Gardening is not just a set of tasks. It’s not restricted to backyards, courtyards, balconies. It can, and should, happen anywhere, everywhere. Gardening is simply a framework for engagement with our world, grounded in care and action. To garden is to care deeply, inclusively, and audaciously for the world outside our homes and our heads. It’s a way of being that is intimately interwoven with the real truths of existence—not the things we’re told to value (money, status, ownership), but the things that actually matter (sustenance, perspective, beauty, connection, growth).
– Georgina Reid, Audacious Gardening: On Daring to Care
“Healing involves discomfort, but so does refusing to heal. And, over time, refusing to heal is always more painful.”
"To seek approval is to seek dependence; to seek dependence is to lose your sense of self... That's the paradox of approval seeking: our very attempt to prove our worth and value means that we believe that our worth and value can be proven."
— Pavel Somov, "Present Perfect"
When we confront the foundations of our systems of learning and challenge the assumptions that underlie the design of culture, new opportunities for engagement between people and their environment are found waiting. Windows into the world's unlimited potential open, revealing that mediation of experience is untenable and the only limiting factor to innovation is creativity. Indeed, experimentation is always needed to find better alternatives. Without risk-taking, we'll never discover what's possible. Just as any historian of science knows, major advances in science are not made in small steps, but by leaps and bounds that are largely guided by intuition, chance, and a willingness to challenge dogmas. Often, these shifts come about by curious hobbyists. As Aristotle once stated, "It is the mark of an educated mind to be able to entertain a thought without accepting it." Or, in other words, one should be both skeptical and open-minded, just not so open-minded that their brain falls out.
Peter McCoy, Radical Mycology, Toward a Radical Mycology (XVIII)
An ecological understanding allows us to identify "things"—rain, cloud, river—at the same time that it reminds us that these identities are fluid. Even mountains erode, and the ground below us moves in giant plates. It reminds us that—while it's useful to have a word for that thing called a cloud—when we really get down to it, all we can really point to is a series of flows and relationships that sometimes intersect and hold together long enough to be a "cloud."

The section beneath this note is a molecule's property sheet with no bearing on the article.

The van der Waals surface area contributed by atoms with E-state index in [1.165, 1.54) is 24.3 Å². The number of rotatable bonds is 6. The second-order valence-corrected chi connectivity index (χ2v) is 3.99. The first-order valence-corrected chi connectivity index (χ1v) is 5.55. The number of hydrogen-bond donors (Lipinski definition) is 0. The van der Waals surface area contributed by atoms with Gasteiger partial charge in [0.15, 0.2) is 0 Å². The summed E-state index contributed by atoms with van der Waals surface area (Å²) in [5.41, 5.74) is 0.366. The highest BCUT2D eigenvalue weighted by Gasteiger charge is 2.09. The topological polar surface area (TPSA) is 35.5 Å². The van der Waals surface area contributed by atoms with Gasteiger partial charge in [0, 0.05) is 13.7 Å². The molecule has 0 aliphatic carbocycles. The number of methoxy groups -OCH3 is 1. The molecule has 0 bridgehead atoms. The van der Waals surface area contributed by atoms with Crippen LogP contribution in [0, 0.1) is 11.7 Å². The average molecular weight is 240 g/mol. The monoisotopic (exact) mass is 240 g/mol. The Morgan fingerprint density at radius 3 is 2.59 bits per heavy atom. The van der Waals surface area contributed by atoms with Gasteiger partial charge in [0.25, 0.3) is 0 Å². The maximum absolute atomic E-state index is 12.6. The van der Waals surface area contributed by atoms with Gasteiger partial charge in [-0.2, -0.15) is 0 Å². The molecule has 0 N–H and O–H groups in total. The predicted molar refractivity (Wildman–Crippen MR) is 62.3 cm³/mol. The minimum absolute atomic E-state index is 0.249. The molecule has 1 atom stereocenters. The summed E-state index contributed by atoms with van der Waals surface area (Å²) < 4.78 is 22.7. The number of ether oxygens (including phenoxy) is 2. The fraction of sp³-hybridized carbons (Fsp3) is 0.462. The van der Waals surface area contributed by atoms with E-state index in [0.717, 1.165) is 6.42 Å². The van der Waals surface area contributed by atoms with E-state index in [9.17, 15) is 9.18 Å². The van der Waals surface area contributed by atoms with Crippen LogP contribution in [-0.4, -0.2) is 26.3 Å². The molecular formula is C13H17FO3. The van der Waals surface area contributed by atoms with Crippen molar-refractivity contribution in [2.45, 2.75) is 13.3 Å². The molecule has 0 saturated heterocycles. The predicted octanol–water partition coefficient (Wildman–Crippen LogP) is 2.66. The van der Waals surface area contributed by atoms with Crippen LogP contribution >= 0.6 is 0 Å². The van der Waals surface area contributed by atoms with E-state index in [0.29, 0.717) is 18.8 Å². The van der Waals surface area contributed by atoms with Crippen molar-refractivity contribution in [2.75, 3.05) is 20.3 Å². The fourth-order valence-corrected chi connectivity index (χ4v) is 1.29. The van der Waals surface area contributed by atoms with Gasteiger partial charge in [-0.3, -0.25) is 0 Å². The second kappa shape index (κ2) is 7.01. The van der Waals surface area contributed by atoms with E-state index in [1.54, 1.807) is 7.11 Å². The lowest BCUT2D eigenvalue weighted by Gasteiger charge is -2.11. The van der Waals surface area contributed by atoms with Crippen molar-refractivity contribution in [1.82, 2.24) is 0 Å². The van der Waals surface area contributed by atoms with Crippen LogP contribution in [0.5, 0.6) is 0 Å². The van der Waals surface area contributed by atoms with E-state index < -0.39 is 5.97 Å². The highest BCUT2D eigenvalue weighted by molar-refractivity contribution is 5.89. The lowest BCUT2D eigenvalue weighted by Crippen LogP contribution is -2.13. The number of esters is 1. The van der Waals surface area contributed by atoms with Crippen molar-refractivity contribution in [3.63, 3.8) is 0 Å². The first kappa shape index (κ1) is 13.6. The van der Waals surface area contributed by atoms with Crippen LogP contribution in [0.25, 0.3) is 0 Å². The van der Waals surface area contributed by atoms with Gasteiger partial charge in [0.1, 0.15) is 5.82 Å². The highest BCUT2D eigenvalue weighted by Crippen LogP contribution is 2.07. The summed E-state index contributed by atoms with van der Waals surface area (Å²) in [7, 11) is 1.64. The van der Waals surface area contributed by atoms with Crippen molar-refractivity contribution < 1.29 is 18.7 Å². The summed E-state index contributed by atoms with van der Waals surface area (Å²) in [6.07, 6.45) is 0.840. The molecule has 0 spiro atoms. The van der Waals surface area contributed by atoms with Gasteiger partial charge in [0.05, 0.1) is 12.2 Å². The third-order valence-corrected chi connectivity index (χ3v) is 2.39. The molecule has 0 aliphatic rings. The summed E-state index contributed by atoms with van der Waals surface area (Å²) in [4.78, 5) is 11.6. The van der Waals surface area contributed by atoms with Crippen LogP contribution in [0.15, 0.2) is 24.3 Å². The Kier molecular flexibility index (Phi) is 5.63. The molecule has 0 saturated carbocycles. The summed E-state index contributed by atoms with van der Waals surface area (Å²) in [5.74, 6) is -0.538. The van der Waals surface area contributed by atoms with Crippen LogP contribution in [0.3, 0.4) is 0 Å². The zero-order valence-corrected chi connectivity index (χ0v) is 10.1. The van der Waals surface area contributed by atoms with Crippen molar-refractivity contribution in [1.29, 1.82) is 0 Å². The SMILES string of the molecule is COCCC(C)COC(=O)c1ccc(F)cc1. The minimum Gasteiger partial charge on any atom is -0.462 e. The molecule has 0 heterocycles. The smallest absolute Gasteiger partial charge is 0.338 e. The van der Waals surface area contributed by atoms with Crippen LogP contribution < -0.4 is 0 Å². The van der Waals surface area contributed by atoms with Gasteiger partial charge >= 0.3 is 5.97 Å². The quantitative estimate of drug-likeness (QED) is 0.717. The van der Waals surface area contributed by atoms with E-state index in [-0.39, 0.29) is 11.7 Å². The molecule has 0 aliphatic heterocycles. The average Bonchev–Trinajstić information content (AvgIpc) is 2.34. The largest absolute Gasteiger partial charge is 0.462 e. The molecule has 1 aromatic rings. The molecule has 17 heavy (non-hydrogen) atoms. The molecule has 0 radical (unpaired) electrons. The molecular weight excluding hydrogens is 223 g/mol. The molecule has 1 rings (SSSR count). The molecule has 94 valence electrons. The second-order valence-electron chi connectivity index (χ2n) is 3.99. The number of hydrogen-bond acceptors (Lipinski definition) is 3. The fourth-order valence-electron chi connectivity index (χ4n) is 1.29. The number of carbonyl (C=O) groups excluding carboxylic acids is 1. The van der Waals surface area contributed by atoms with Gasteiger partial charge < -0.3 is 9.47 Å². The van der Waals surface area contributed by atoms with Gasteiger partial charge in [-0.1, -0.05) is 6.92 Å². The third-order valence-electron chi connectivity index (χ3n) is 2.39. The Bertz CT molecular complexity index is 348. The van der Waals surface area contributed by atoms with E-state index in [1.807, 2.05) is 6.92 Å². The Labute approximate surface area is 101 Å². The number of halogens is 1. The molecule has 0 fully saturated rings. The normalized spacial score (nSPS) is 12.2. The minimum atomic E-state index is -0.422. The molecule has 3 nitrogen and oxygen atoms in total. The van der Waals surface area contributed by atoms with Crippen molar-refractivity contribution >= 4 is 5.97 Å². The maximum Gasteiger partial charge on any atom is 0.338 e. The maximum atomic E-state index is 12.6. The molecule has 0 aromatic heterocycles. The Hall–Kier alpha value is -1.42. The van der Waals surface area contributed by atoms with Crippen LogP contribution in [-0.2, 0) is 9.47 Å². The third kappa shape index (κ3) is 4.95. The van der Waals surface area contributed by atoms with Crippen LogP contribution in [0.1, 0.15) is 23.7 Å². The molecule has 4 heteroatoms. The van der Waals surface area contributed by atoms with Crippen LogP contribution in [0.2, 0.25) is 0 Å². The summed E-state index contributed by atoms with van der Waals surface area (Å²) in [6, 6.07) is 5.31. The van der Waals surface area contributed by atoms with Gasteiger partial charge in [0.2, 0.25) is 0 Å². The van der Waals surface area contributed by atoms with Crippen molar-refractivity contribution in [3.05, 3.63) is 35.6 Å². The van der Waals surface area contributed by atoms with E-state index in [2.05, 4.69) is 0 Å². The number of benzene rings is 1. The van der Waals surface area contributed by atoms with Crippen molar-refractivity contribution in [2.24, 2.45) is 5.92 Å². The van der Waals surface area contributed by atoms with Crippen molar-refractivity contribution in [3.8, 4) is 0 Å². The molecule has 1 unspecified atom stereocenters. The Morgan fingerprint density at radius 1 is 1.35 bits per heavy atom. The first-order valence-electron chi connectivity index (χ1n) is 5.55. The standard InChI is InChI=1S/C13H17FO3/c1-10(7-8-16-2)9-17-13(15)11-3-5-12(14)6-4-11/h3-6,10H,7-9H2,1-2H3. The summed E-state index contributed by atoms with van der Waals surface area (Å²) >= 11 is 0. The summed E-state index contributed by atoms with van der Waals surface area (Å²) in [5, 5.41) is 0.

Our senses are living organs intended to receive communications. They connect us to, interweave us with, the stream of informational energy that comes to us every moment of every day that we live. Focusing perception through the senses immerses the self in the Earth’s sensory flows.
kind of like taking a bath in colors, sounds, and tastes
To immerse the self in the wash of the world’s communications, to feel the touch of the Earth through the body, brings the entire body alive. The way it was when you were young.
Attending to sensory communications from the world dissolves the boundary between self and world. It is a crucial act in reconnecting ourselves with the life of Earth. Sensory perception is the natural and right blending of inner and outer.
The linear mind is what creates the boundary line between us and the world. Location of consciousness in the brain closes the door to Nature. But the door is unlocked.
Perceiving through the senses opens the door. The more sensitivity we cultivate to sensory flows, the more directly we perceive with our senses, and the wider the door opens.
⚘ Stephen Harrod Buhner, The Secret Teachings of Plants: The Intelligence of the Heart in the Direct Perception of Nature
"When I speak of the spiritual, I refer to the recognition within everyone that there is a place of mystery in our lives where forces that are beyond human desire or will alter circumstances and/or guide and direct us. I call these forces 'divine spirit.' When we choose to lead a spirit-filled life, we recognize and celebrate the presence of transcendent spirits."
In order to be free, you simply have to be so, without asking permission of anybody. You have to have your own hypothesis about what you are called to do, and follow it, not giving in to circumstances and complying with them. But that sort of freedom demands powerful inner resources, a high degree of self-awareness, a consciousness of your responsibility to yourself and therefore to other people. Alas, the tragedy is that we do not know how to be free — we demand freedom for ourselves at the expense of others and don’t want to waive anything of our own for the sake of someone else: that would be an encroachment upon our personal rights and liberties. All of us are infected today with an extraordinary egoism. And that is not freedom; freedom means learning to demand only of oneself, not of life or of others, and knowing how to give: sacrifice in the name of love.
∆ Andrei Tarkovsky, Sculpting in Time